- Launch of the John Day Steelhead Project. Biologists with the Oregon Department of Fish and Wildlife wanted to boost the collection of data on wild steelhead in the John Day River, using acoustic tags to track their movements. But ODFW needed more tags. So Wild Steelheaders United, through our Oregon field coordinator Kyle Smith, organized our first on-line fundraiser, with support from businesses such as Little Creek Outfitters. Our goal was to raise $10,000. But within three weeks we had surpassed that goal and ultimately raised a whopping $14,000. The acoustic tags purchased with these funds are now swimming with wild steelhead and providing invaluable data to our fisheries managing agencies.
- Establishment of Cold Water Refugia. In 2020, Wild Steelheaders staff Chandra Ferrari and Kyle Smith played a lead role in urging the Oregon Fish and Wildlife Commission to adopt seasonal regulations that will permanently protect thermal sanctuaries for steelhead (typically at the confluence of mainstem rivers with coldwater tributaries) in the Columbia River system from the impacts of concentrated angling. In August, the Commission approved such rules for Herman Creek, Eagle Creek, and at the mouth of the Deschutes River during summer months, when temperatures in the Columbia consistently exceed 70 degrees Fahrenheit and can be lethal to summer steelhead.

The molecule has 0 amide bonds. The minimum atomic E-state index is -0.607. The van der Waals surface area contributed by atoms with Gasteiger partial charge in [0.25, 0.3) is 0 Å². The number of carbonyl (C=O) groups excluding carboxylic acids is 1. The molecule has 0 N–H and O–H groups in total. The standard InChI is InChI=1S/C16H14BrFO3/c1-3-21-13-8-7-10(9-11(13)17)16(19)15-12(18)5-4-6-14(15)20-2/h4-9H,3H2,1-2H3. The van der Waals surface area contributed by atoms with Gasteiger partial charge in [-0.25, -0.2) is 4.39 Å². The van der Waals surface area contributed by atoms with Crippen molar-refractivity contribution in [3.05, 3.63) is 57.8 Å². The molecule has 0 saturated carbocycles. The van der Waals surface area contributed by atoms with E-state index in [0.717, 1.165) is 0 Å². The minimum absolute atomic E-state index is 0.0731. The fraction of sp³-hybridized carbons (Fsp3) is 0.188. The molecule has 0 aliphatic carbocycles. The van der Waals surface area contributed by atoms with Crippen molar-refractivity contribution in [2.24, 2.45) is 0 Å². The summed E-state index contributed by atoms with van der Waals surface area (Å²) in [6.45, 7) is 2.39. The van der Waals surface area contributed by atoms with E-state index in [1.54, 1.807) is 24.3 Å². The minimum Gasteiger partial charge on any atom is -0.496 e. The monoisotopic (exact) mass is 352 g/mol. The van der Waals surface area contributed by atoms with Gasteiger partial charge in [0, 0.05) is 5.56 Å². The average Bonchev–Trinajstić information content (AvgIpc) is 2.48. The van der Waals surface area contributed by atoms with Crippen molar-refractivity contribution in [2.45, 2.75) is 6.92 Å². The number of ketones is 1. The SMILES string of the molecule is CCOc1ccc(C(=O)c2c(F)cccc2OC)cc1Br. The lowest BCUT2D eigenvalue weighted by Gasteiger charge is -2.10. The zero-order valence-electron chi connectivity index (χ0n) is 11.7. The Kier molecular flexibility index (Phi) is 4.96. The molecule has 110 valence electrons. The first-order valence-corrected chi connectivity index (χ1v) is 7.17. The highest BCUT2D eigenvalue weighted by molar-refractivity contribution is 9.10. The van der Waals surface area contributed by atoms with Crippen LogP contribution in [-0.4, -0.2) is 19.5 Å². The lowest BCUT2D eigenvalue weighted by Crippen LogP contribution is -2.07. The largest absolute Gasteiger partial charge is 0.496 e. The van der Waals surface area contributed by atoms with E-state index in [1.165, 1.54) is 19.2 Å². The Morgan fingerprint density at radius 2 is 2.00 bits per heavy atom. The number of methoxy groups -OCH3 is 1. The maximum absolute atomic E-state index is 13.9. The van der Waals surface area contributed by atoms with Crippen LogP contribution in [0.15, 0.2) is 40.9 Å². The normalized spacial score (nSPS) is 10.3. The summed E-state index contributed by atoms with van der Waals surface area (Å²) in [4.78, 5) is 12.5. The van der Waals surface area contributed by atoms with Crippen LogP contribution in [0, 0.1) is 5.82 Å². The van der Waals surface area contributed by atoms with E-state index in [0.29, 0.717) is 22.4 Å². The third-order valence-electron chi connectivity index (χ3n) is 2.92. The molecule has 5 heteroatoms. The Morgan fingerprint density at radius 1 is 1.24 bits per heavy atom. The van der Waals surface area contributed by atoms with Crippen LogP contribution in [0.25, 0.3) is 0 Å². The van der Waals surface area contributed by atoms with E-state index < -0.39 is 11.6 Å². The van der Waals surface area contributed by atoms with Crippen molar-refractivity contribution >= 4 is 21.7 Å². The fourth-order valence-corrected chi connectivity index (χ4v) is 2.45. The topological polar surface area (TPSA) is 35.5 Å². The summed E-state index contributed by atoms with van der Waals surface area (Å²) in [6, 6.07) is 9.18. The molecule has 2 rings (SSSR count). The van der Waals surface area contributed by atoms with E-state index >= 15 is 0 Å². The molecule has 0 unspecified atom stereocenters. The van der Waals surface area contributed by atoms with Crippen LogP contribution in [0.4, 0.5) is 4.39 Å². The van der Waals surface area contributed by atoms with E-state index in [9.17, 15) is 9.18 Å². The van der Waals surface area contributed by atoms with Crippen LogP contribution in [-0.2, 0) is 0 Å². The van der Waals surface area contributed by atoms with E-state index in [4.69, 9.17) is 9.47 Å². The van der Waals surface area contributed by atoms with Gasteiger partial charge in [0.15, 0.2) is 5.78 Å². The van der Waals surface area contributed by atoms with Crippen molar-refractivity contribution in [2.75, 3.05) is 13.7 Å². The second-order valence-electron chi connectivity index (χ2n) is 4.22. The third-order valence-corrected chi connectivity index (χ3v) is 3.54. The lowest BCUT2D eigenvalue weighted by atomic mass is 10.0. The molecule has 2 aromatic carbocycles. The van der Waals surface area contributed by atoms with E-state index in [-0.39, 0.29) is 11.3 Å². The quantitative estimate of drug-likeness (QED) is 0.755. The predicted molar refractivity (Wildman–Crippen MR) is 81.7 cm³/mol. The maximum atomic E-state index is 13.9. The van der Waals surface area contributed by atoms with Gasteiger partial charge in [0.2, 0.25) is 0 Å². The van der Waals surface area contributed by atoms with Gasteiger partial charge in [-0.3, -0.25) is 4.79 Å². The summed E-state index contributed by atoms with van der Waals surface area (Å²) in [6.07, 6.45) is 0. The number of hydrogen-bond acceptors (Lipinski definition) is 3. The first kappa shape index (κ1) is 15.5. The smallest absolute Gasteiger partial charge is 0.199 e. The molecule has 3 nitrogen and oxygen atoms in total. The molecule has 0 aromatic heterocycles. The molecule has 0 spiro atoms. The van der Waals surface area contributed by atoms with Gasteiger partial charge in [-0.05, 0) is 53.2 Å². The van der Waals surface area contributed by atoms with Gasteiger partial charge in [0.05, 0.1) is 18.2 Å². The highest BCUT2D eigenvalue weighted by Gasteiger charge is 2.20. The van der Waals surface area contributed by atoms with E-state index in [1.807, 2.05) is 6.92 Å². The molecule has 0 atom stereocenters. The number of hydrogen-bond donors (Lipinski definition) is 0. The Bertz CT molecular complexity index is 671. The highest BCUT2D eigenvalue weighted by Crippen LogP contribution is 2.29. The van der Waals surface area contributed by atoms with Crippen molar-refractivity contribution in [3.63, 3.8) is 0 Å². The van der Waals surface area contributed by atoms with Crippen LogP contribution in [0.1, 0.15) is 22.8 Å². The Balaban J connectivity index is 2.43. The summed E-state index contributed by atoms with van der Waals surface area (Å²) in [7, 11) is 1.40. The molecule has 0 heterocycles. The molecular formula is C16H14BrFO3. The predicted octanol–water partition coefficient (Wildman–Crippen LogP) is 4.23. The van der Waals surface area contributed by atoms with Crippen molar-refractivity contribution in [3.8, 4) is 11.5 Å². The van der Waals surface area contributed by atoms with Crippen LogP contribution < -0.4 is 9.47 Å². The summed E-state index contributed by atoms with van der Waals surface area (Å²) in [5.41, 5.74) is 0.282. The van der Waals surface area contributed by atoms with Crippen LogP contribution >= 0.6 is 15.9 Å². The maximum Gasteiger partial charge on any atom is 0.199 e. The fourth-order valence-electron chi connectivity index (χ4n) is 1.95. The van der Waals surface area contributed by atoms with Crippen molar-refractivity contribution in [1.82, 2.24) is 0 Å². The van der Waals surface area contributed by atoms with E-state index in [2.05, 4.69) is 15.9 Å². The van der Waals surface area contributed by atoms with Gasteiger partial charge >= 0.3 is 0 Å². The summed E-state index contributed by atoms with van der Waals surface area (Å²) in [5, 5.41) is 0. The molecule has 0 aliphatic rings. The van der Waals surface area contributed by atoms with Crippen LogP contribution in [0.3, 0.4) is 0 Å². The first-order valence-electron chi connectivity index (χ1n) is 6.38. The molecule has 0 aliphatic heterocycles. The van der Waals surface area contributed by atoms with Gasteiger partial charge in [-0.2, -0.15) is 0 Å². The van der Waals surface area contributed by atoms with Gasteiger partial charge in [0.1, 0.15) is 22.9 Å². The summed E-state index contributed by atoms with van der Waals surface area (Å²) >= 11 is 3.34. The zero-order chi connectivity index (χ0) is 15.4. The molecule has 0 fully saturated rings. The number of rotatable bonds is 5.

- Preservation of steelhead angling on the Olympic Peninsula. A persistent long-term decline in wild steelhead populations on “the OP” has caused deep concern among steelhead advocates and the Washington Department of Fish and Wildlife about the viability of these populations in the face of climate change, habitat degradation and ever-more-effective angling pressure. Faced with the prospect of these populations being listed under the Endangered Species Act, WDFW staff made the decision to adopt more restrictive angling regulations, including a ban on angling from a boat and use of artificial flies/lures and single barbless hooks only. These rules are intended to give these beleaguered stocks a bit of breathing room, while still offering angling opportunity. John McMillian and Jonathan Stumpf of Wild Steelheaders joined other conservation and angling groups to preserve angling opportunity in the face of declining adult returns and help keep the best advocates for wild steelhead on the water.